• Enhanced CICS Web Services support helps customers more easily meet the demand for web and mobile application interoperability.
  • Improved mainframe compatibility simplifies re-hosting and extends modernization options for customers deploying to .NET and Azure.

Examples of customers using these solutions include, B+S Banksysteme, City of Fort Worth, and City of Inglewood.

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COBOL Development Solution Updates

In COBOL development, the latest version of Visual COBOL 2.3 Update 2 includes the latest updates that helps you organize and manage core IT systems developed in COBOL, providing a pathway to new IT architecture and access to modern tools for enterprise application development.  This release includes over 100 customer requested enhancements and support for the latest enterprise platform updates and 3rd party software.

Highlights in this latest update include:

  • New support for the JBoss EAP platform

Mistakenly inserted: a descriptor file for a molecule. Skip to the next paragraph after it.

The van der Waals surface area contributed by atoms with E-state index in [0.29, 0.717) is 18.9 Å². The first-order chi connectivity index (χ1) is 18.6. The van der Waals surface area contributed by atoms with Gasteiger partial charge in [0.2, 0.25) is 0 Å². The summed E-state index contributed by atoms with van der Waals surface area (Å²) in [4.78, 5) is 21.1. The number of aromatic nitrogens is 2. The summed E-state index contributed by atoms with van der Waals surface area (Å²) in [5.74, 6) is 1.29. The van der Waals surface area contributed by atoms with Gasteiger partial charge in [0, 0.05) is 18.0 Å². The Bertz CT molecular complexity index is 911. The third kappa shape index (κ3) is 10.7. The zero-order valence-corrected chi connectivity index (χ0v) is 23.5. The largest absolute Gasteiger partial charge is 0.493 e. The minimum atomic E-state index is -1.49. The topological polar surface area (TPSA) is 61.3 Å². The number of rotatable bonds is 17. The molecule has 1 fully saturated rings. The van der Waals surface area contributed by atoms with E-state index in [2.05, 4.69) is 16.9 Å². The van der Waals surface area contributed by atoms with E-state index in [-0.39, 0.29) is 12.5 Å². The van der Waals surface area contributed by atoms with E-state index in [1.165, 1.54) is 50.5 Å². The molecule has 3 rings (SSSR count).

• Updates for the latest releases of supported operating systems
  • Over 100 customer requested fixes and enhancements

Examples of customers using these solutions include Dexia Crediop, Heinsohn Business Technology, and The County of San Luis Obispo..

For Micro Focus customers on maintenance the latest updates can be downloaded via the Supportline portal

So check out these latest COBOL and Mainframe solutions.  Read how these customers are embracing next gen technology alongside their existing core business systems.  And for those interested in joining the COBOL community at the next Micro Focus #DevDay, check out our events calendar here.  Save your seat and join the conversation.

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The Cloud: small step not quantum leap

Ed Airey, Solutions Marketing Director for our COBOL and mainframe products, looks at how the right technology can take the enterprise into the Cloud – and how one customer is already getting great results.

We have often used the Micro Focus blog to consider the next wave of disruptive technology; what it is and what it means for the enterprise.

We have looked at mobile technology and the far-reaching aspects of phenomena such as BYOD. Enterprise customers running mature, well-established tech have managed all of these with varying degrees of success.